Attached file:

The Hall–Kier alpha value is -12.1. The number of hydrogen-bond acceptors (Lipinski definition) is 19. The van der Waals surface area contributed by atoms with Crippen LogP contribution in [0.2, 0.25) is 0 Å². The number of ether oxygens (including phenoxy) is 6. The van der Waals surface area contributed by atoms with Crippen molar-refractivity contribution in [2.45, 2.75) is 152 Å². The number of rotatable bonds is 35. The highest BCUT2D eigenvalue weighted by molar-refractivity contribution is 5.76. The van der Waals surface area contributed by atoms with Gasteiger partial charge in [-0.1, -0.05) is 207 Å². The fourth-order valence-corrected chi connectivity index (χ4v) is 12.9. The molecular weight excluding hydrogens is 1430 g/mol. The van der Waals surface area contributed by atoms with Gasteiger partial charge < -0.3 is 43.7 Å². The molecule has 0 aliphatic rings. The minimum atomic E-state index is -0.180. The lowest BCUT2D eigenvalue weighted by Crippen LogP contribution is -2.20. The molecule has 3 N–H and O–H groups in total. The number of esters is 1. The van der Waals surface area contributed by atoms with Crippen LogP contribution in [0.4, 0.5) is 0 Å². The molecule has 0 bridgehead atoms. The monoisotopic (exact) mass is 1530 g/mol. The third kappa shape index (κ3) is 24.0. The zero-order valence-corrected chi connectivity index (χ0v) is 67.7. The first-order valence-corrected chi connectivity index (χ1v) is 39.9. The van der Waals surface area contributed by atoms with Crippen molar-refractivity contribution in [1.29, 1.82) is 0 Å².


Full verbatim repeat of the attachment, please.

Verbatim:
The Hall–Kier alpha value is -12.1. The number of hydrogen-bond acceptors (Lipinski definition) is 19. The van der Waals surface area contributed by atoms with Crippen LogP contribution in [0.2, 0.25) is 0 Å². The number of ether oxygens (including phenoxy) is 6. The van der Waals surface area contributed by atoms with Crippen molar-refractivity contribution in [2.45, 2.75) is 152 Å². The number of rotatable bonds is 35. The highest BCUT2D eigenvalue weighted by molar-refractivity contribution is 5.76. The van der Waals surface area contributed by atoms with Gasteiger partial charge in [-0.1, -0.05) is 207 Å². The fourth-order valence-corrected chi connectivity index (χ4v) is 12.9. The molecular weight excluding hydrogens is 1430 g/mol. The van der Waals surface area contributed by atoms with Gasteiger partial charge < -0.3 is 43.7 Å². The molecule has 0 aliphatic rings. The minimum atomic E-state index is -0.180. The lowest BCUT2D eigenvalue weighted by Crippen LogP contribution is -2.20. The molecule has 3 N–H and O–H groups in total. The number of esters is 1. The van der Waals surface area contributed by atoms with Crippen LogP contribution in [0.4, 0.5) is 0 Å². The molecule has 0 bridgehead atoms. The monoisotopic (exact) mass is 1530 g/mol. The third kappa shape index (κ3) is 24.0. The zero-order valence-corrected chi connectivity index (χ0v) is 67.7. The first-order valence-corrected chi connectivity index (χ1v) is 39.9. The van der Waals surface area contributed by atoms with Crippen molar-refractivity contribution in [1.29, 1.82) is 0 Å².